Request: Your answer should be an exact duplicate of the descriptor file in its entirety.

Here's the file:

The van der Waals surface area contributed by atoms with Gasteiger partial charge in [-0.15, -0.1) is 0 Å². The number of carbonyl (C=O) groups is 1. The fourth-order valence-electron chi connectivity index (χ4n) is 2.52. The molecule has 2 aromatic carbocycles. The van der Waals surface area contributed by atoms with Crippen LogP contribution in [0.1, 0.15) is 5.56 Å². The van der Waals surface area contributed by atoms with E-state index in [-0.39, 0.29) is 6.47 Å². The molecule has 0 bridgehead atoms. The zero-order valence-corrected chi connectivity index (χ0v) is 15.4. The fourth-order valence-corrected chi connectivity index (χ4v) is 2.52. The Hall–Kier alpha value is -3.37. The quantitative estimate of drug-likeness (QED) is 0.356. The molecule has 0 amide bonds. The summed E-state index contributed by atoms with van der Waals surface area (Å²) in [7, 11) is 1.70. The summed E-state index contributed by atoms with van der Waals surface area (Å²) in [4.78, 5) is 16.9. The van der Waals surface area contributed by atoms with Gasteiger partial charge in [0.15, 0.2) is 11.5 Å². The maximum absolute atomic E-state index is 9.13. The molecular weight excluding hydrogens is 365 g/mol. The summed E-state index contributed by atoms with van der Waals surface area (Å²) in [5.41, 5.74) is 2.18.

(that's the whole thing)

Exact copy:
The van der Waals surface area contributed by atoms with Gasteiger partial charge in [-0.15, -0.1) is 0 Å². The number of carbonyl (C=O) groups is 1. The fourth-order valence-electron chi connectivity index (χ4n) is 2.52. The molecule has 2 aromatic carbocycles. The van der Waals surface area contributed by atoms with Crippen LogP contribution in [0.1, 0.15) is 5.56 Å². The van der Waals surface area contributed by atoms with E-state index in [-0.39, 0.29) is 6.47 Å². The molecule has 0 bridgehead atoms. The zero-order valence-corrected chi connectivity index (χ0v) is 15.4. The fourth-order valence-corrected chi connectivity index (χ4v) is 2.52. The Hall–Kier alpha value is -3.37. The quantitative estimate of drug-likeness (QED) is 0.356. The molecule has 0 amide bonds. The summed E-state index contributed by atoms with van der Waals surface area (Å²) in [7, 11) is 1.70. The summed E-state index contributed by atoms with van der Waals surface area (Å²) in [4.78, 5) is 16.9. The van der Waals surface area contributed by atoms with Gasteiger partial charge in [0.15, 0.2) is 11.5 Å². The maximum absolute atomic E-state index is 9.13. The molecular weight excluding hydrogens is 365 g/mol. The summed E-state index contributed by atoms with van der Waals surface area (Å²) in [5.41, 5.74) is 2.18.